I really like Hidetoshi Nishijima, he's in Takeshi Kitano's "Dolls"… but he's also in a lot of crap. (laughs) But at the same time he's in some good movies. I like this two girls a lot, one is Chiara Mastroianni, daughter of Catherine Denueve, and the other is an American actress who was in the 'Bourne' movies… she plays an FBI agent, Joan Allen. I like her a lot.
In our previous interview you mentioned wanting to do a film about Donald Richie, film scholar and author. Has that been progressing?
No, because me and Image Forum in Japan want to wait and see about his condition. For me, I want a certain kind of collaboration with him, not only from his footage, and a few hours of talking every day is not enough. Unfortunately his condition does not allow anything more at the moment. It won't be a documentary, because he's a filmmaker I actually want him to make a new film with me. Image Forum is not so keen on that idea because it might be too taxing on him, but that's what we imagined. We're not there yet, we have to pass this point of his health first and then we'll decide.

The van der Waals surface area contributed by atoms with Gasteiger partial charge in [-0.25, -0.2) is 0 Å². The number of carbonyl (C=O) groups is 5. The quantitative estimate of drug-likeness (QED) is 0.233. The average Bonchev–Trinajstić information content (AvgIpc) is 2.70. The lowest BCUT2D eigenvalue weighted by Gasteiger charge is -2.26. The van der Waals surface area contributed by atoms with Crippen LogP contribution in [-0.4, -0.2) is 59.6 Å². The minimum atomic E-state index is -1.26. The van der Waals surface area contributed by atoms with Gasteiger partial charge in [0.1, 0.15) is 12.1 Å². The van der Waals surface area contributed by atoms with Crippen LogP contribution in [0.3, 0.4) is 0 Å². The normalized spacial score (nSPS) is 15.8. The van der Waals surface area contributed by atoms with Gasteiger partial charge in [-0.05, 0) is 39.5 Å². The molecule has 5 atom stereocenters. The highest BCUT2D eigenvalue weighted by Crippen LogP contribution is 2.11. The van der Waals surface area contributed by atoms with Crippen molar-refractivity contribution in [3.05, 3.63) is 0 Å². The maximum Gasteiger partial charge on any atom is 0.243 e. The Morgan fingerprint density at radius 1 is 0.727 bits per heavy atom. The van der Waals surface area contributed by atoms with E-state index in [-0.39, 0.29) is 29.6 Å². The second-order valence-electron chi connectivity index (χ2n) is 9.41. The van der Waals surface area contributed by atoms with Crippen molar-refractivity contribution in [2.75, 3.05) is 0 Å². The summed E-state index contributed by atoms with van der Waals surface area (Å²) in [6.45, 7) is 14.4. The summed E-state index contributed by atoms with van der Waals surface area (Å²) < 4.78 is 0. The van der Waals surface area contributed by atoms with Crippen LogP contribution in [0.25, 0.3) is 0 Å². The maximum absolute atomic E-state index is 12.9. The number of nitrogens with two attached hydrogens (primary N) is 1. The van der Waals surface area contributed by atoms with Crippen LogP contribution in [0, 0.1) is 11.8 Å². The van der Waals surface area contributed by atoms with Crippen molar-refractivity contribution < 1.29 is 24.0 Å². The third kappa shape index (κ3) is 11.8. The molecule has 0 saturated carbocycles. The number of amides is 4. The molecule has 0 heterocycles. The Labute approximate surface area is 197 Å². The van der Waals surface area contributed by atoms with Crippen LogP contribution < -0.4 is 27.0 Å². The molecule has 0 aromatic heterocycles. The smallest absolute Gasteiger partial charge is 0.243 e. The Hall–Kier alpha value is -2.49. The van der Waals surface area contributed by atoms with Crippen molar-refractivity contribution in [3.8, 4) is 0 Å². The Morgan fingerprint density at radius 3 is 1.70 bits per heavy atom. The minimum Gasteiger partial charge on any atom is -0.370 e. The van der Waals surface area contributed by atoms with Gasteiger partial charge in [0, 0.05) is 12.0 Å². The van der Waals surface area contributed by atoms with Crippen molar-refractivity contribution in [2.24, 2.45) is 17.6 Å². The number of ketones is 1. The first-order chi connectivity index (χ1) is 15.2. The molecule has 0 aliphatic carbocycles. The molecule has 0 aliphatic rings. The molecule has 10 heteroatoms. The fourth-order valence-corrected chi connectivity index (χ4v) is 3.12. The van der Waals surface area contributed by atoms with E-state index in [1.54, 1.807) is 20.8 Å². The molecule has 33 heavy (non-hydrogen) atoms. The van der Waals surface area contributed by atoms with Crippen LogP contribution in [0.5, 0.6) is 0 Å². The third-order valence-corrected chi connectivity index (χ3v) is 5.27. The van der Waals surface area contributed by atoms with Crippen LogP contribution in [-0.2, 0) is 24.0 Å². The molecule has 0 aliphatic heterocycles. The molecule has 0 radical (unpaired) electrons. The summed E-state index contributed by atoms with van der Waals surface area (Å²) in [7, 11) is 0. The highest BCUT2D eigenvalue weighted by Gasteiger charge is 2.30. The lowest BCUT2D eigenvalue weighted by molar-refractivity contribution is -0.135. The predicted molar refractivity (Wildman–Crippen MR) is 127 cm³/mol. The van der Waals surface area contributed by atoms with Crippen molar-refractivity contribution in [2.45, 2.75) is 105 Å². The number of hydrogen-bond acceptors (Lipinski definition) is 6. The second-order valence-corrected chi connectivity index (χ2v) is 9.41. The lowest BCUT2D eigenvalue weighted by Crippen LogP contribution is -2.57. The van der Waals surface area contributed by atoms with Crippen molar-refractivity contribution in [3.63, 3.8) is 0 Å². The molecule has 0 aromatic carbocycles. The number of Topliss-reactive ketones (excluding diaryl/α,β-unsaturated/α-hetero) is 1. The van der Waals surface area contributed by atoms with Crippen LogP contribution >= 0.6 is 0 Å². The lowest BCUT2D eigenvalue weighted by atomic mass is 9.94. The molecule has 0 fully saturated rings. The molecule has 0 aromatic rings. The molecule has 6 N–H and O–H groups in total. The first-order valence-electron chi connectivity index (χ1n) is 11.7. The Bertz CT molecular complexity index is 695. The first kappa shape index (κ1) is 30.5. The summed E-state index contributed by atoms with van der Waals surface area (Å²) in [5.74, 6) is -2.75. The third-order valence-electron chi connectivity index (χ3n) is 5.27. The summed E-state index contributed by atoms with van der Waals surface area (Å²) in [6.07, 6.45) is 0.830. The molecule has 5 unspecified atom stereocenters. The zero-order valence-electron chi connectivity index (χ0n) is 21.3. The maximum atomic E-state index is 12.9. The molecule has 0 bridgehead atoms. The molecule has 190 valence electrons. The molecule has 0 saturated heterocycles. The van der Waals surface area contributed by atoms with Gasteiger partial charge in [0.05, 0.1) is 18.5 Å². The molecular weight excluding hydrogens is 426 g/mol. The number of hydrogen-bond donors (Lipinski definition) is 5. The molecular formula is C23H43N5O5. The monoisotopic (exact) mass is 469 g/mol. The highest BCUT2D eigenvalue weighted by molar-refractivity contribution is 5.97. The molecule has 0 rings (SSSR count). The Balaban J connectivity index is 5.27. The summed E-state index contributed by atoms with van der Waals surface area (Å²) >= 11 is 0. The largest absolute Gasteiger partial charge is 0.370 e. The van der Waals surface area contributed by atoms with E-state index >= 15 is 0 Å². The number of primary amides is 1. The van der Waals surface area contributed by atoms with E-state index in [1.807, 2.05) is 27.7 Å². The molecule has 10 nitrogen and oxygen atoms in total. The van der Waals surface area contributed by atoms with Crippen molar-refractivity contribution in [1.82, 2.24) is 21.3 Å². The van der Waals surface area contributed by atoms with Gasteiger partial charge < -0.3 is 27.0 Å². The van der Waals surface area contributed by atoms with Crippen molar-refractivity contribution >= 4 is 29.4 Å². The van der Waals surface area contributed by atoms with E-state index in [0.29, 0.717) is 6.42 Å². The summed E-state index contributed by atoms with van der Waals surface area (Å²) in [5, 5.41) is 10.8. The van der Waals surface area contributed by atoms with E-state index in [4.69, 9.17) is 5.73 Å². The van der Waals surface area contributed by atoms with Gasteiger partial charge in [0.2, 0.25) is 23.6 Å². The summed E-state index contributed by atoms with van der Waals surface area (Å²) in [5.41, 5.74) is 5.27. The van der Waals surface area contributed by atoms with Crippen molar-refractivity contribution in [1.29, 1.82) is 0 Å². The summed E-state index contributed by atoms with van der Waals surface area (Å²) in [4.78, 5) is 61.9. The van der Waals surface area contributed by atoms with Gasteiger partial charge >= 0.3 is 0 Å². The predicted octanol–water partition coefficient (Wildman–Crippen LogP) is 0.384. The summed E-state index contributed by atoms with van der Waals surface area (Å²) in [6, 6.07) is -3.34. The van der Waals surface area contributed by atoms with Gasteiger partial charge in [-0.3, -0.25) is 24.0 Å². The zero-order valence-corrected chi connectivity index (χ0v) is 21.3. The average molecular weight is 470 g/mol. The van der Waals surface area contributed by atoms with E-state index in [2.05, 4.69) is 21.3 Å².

What interests you about Donald Richie?
He's like my Uncle Boonme. I think that he embodies a lot of memories about cinema, and if I work with him I almost have an excuse to research and get to know the generation of Kurosawa and Miziguchi, etc. He also lived through that time and saw the change of Japan, and I'd like to know that because it's such a fascinating country with great literature and cinema. I've only worked in Thailand, so if there's a country I want to step out and "know," it's Japan.
One of your short films was commissioned by Louis Vuitton, did you ever get any other bizarre offers like that?